Principle #9: Good Maintenance Programs Become Better Maintenance Programs

The most effective maintenance programs are dynamic. They are changing and improving continuously. Always making better use of our scarce resources. Always becoming more effective at preventing those failures that matter to our business.

When improving your maintenance program you need to understand that not all improvements have the same leverage:

First, focus on eliminating unnecessary maintenance tasks. This eliminates the direct maintenance labour and materials. But it also removes the effort required to plan, schedule, manage, and report on this work.

Second, change time based overhaul or replacement tasks into condition based tasks. Instead of replacing a component every so many hours, use a condition monitoring technique to assess how much life the component has left. And only replace the component when actually required.

And third, extend task intervals. Do this based on data analysis, operator and maintainer experience. Or simply on good engineering judgment. Remember to observe the results.

The shorter the current interval, the greater the impact when extending that interval. For example adjusting a daily task to weekly reduces the required PM workload for that task by more than 80%.

This is often the simplest and one of the most effective improvements you can make.

 

References

I wrote this article based on a number of key sources listed below (and throughout the article). I strongly recommend getting yourself a copy of Moubray’s book if don’t already own a copy. And I’d definitely get the NAVSEA RCM manual as its well written and easy to understand:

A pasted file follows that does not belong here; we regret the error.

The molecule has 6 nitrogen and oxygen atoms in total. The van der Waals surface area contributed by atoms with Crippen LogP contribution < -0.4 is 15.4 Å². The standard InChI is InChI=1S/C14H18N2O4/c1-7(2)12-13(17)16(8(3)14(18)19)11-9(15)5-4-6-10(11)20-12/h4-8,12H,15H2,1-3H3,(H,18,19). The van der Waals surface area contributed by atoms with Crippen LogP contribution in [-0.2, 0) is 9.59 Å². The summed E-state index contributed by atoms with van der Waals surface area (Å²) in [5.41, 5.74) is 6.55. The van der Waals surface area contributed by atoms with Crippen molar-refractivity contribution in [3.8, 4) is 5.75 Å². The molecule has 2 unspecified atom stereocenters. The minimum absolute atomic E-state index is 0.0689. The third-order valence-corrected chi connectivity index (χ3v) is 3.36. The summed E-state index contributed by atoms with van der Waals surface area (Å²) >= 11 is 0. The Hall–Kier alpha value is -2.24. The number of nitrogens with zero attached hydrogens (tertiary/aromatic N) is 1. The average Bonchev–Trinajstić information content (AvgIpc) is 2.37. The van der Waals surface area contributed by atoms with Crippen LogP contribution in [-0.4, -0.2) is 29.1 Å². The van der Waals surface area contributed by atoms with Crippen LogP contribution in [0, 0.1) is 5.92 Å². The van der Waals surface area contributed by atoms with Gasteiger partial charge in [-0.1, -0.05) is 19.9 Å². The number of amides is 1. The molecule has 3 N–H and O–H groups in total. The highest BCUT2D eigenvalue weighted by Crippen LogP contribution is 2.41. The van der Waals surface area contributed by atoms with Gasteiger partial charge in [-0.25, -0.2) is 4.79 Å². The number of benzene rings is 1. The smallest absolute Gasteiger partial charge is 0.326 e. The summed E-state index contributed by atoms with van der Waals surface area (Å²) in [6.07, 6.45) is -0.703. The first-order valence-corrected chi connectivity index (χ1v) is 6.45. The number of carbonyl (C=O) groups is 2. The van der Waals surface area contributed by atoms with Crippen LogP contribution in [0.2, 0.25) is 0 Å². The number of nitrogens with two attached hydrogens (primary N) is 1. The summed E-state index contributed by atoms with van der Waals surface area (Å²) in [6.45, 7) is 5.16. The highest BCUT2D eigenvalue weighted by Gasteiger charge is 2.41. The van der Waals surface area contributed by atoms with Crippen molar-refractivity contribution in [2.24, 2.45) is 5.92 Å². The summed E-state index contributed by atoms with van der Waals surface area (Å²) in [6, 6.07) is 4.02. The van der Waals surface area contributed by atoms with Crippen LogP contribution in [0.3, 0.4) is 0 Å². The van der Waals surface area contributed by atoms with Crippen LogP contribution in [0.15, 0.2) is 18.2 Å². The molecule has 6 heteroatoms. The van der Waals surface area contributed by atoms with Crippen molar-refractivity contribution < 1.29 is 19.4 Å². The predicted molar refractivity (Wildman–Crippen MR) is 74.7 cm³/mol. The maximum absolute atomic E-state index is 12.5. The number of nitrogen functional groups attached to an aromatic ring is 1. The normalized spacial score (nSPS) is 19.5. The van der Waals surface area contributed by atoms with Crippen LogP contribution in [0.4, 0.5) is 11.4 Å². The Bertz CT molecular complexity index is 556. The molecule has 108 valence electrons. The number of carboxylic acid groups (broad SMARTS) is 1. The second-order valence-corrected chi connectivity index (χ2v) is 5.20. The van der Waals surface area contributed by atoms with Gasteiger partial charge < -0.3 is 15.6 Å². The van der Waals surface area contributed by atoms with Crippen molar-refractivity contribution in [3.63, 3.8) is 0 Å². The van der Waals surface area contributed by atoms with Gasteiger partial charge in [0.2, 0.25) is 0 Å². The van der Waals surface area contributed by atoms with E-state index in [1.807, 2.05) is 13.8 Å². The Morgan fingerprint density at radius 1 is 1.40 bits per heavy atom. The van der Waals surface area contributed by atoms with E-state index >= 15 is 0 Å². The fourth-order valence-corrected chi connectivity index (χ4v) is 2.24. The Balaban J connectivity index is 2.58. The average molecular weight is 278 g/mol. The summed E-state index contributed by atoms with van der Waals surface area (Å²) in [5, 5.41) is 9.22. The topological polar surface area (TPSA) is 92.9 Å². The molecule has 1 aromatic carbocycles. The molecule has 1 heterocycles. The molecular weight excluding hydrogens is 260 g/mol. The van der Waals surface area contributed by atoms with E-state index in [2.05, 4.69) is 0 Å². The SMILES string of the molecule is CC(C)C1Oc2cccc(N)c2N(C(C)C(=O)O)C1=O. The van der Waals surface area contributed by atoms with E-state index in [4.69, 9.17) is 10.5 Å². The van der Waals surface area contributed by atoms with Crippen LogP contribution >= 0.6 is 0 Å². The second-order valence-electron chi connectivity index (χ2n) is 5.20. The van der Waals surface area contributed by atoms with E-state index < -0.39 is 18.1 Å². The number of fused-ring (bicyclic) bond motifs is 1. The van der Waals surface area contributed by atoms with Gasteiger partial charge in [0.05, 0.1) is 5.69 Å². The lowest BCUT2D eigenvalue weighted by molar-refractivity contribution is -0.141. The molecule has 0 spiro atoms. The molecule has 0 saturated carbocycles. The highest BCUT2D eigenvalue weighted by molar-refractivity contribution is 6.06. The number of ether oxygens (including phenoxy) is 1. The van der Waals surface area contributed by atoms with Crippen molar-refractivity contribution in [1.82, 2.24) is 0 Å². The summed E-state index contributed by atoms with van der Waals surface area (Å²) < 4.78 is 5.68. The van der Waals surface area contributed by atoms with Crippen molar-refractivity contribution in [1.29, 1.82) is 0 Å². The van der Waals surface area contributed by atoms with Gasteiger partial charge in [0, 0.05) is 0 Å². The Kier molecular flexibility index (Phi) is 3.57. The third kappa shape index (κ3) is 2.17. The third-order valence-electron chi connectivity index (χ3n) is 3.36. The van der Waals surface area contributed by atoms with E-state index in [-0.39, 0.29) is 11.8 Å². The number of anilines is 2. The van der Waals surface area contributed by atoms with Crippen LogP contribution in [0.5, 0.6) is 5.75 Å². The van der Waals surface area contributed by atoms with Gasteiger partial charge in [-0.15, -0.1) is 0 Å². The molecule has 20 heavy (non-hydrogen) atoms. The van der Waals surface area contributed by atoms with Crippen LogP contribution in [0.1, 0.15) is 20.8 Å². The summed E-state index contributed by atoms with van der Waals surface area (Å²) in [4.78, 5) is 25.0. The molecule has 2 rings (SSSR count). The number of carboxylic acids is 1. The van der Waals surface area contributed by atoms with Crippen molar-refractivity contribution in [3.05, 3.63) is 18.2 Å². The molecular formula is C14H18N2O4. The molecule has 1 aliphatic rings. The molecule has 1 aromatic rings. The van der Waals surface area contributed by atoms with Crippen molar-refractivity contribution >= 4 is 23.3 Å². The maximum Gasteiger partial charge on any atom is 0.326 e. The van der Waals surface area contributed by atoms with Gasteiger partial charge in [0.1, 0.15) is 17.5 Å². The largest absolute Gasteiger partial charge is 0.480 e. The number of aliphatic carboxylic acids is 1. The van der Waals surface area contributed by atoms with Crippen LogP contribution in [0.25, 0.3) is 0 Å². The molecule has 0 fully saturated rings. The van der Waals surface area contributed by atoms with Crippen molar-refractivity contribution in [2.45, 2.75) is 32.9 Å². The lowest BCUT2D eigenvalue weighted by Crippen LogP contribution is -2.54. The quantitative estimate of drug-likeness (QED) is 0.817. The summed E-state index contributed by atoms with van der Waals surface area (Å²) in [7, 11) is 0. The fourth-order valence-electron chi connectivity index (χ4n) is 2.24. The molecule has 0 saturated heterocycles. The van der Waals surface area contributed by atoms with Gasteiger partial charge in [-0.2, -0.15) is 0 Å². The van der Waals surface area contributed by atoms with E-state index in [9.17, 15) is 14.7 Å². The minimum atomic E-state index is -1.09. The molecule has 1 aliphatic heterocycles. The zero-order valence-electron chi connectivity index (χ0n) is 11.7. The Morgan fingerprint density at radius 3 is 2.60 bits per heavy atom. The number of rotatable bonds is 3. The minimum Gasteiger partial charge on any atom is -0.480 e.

Have you implemented these principles?

If so let me know how it went by leaving a comment below. Or if you’ve struggled with some of this, feel free to ask a question or share you experience:

72 Comments

  1. Jude on 6th Mar, 2018 at 12:20 AM

    Good one Eric. Very much pleased with the simple and concise manner of the article. My area of challenge is on developing a good maintenance programme. I really observed that most of maintenance program being carried out are not really value adding as it doesn’t prevent failure. it was beacuse most of the programme were lifted from OEM manual without doing proper RCM study on that asset. Most of the maintenance tasks were not preventing any failure mode and yet they are being carried out. The big question now becomes, “why are we still having so many equipment failures and yet we carryout preventive maintenance activities”?
    I suggested carrying out PMO to remove non value adding tasks and probably replace with value added ones to improve equipment reliability. Gradually, things are changing.

    • Erik Hupjé on 6th Mar, 2018 at 11:51 AM

      Thanks for your comment Jude – great to hear that you initiated preventive maintenance optimisation in your plant and that you’re starting to see the results come through.

  2. Carlos Romero on 12th Mar, 2018 at 7:58 PM

    Hi Erik. Great, yet simple way to help explaining many non-maintenance professionals about the basics of good, proactive maintenance programs (excellent to be used amongst proejcts engineers with very limited maintenance understanding).
    One minor view: On PRINCIPLE 5 I suggest you clarify that Hidden failures must be found as long as these are Critical. Agree that most hidden failures are critical but not 100% of these are, hence the effort to find ALL, including the not-so-critical might hinder the PM program, e.g. manual valve fail to close due to debris (most manual valves are not critical to the process design).